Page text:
2. The Motion seeks relief under Superior Court Civil Rule 12(b)(6). The Motion contends, in essence, that Counts I, II and III must dismissed because the facts, as applied to the express terms of the Merger Agreement, do not support breach of contract claims. Sillajen further contends that Count IV should be dismissed because (i) it is time barred or (ii) makes only conclusory allegations. Finally, Sillajen argues that Count V should be dismissed because Delaware law awards non-statutory, non-contractual attorneys' fees "almost exclusively for litigation conduct."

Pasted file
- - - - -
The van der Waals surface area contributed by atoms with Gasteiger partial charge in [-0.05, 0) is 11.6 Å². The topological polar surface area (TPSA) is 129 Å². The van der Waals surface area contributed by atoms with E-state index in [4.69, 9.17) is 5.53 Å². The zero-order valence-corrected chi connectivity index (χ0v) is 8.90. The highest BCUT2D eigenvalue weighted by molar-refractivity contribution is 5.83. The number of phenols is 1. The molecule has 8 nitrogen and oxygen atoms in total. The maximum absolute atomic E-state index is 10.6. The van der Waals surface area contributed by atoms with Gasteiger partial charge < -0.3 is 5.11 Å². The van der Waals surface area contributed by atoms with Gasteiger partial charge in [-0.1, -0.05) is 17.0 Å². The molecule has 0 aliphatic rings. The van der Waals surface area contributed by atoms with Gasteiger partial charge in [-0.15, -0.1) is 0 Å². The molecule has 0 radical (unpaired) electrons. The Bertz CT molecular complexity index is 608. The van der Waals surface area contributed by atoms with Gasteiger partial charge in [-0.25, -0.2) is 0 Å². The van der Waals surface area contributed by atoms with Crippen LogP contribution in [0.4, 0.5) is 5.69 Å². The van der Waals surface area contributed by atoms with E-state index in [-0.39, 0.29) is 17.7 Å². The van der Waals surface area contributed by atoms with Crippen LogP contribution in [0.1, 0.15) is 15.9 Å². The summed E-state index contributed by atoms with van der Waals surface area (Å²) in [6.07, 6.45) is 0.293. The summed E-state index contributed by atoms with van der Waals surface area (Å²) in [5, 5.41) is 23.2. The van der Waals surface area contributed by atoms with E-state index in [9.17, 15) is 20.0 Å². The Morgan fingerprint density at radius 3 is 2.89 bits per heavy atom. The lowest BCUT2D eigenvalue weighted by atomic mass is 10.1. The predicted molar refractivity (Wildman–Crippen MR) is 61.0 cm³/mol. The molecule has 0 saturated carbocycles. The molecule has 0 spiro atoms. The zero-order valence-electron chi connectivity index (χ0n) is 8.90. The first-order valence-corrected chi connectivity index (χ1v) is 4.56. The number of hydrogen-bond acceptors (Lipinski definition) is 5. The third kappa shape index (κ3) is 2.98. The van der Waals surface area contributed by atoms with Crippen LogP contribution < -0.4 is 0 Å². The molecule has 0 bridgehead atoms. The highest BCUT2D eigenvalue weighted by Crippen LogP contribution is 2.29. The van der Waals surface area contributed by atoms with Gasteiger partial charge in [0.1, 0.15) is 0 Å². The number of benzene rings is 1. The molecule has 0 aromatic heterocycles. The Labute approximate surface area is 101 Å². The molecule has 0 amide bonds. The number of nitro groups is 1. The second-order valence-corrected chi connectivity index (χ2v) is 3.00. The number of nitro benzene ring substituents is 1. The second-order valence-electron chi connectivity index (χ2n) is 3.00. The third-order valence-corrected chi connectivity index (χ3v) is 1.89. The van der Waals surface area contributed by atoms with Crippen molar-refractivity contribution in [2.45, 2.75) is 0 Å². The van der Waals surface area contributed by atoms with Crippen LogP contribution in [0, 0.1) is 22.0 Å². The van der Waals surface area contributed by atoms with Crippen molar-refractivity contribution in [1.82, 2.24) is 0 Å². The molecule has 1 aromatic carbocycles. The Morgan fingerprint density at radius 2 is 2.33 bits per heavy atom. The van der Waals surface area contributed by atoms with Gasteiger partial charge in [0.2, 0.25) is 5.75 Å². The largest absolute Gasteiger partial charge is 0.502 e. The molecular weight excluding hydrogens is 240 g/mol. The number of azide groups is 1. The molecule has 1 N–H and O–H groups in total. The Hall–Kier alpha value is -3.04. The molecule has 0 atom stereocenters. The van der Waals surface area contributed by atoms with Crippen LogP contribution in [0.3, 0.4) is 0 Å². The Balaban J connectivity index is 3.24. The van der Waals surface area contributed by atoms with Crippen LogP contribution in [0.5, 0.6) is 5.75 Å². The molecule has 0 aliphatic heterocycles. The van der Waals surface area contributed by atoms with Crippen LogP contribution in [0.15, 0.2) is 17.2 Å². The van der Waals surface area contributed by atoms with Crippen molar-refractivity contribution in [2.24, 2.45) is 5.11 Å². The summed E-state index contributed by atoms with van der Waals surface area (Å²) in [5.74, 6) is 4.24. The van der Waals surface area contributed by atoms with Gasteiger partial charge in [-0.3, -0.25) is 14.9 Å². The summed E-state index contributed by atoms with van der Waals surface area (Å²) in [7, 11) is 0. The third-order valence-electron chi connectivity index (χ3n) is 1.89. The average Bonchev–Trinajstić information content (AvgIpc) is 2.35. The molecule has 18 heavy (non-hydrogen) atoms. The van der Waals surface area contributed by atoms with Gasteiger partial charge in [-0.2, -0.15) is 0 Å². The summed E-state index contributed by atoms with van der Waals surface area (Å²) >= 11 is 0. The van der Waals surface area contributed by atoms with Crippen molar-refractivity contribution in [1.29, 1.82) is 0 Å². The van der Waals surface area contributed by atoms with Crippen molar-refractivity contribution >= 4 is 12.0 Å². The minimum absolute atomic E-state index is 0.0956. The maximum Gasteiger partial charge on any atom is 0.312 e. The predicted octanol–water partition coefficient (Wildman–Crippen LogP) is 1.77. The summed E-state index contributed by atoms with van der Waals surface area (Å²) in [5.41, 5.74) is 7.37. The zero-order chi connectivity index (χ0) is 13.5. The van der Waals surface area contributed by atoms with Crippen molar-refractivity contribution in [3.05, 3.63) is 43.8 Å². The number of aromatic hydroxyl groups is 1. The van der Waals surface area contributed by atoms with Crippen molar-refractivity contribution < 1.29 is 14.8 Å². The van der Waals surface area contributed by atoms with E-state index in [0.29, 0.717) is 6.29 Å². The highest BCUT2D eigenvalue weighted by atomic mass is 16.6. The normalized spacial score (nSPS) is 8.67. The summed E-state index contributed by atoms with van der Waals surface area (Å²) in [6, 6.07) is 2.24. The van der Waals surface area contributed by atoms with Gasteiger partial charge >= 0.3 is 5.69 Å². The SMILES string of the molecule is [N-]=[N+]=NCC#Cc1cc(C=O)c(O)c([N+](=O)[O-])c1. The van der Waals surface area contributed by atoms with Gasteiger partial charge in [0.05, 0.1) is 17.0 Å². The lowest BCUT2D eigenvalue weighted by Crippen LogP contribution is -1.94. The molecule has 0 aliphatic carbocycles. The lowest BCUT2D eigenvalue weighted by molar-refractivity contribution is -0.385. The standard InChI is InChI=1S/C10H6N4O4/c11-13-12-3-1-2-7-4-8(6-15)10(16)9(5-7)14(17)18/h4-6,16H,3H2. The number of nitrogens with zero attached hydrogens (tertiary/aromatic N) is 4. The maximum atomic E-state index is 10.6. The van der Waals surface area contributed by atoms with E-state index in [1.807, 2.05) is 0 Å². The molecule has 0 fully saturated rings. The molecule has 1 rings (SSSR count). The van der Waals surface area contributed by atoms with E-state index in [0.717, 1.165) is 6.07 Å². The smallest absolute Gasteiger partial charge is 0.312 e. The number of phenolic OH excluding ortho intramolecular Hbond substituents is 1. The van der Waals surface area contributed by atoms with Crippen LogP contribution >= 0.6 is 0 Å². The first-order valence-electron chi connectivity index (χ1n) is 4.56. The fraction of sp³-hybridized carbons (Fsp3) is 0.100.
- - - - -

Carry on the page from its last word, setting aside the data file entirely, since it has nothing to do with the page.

3. Fortis opposes the Motion. Fortis states that the Complaint makes the requisite factual allegations to support Counts I-III. In addition, Fortis contends that Court IV properly pleads a claim under Section 2.14(g)(ii) of the Merger Agreement which forbids Sillajen from taking action or failing to act with the purpose of avoiding or delaying a Milestone Payment. Fortis also argues that Count IV is not time barred und the Time of Discovery doctrine. Finally, Fortis claims that the Complaint sufficiently pleads Delaware's "Bad Faith Exception" to the American rule for fees.